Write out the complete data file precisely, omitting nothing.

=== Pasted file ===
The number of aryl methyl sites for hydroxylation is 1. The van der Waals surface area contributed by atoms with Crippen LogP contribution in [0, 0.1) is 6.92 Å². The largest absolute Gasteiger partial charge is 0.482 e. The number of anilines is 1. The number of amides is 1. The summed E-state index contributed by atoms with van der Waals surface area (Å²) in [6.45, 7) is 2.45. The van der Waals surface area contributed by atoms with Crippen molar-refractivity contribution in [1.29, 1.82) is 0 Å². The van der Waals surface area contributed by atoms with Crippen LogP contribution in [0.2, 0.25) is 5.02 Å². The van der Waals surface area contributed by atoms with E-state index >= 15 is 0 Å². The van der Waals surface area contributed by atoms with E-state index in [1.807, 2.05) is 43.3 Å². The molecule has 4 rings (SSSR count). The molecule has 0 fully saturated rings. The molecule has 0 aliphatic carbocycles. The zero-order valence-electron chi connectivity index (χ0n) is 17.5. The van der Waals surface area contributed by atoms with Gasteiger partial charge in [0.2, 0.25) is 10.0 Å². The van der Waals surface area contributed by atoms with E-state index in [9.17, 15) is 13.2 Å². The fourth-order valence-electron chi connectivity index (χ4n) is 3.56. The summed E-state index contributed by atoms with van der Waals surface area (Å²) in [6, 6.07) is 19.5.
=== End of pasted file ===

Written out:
The number of aryl methyl sites for hydroxylation is 1. The van der Waals surface area contributed by atoms with Crippen LogP contribution in [0, 0.1) is 6.92 Å². The largest absolute Gasteiger partial charge is 0.482 e. The number of anilines is 1. The number of amides is 1. The summed E-state index contributed by atoms with van der Waals surface area (Å²) in [6.45, 7) is 2.45. The van der Waals surface area contributed by atoms with Crippen molar-refractivity contribution in [1.29, 1.82) is 0 Å². The van der Waals surface area contributed by atoms with Crippen LogP contribution in [0.2, 0.25) is 5.02 Å². The van der Waals surface area contributed by atoms with E-state index >= 15 is 0 Å². The van der Waals surface area contributed by atoms with E-state index in [1.807, 2.05) is 43.3 Å². The molecule has 4 rings (SSSR count). The molecule has 0 fully saturated rings. The molecule has 0 aliphatic carbocycles. The zero-order valence-electron chi connectivity index (χ0n) is 17.5. The van der Waals surface area contributed by atoms with Gasteiger partial charge in [0.2, 0.25) is 10.0 Å². The van der Waals surface area contributed by atoms with E-state index in [9.17, 15) is 13.2 Å². The fourth-order valence-electron chi connectivity index (χ4n) is 3.56. The summed E-state index contributed by atoms with van der Waals surface area (Å²) in [6, 6.07) is 19.5.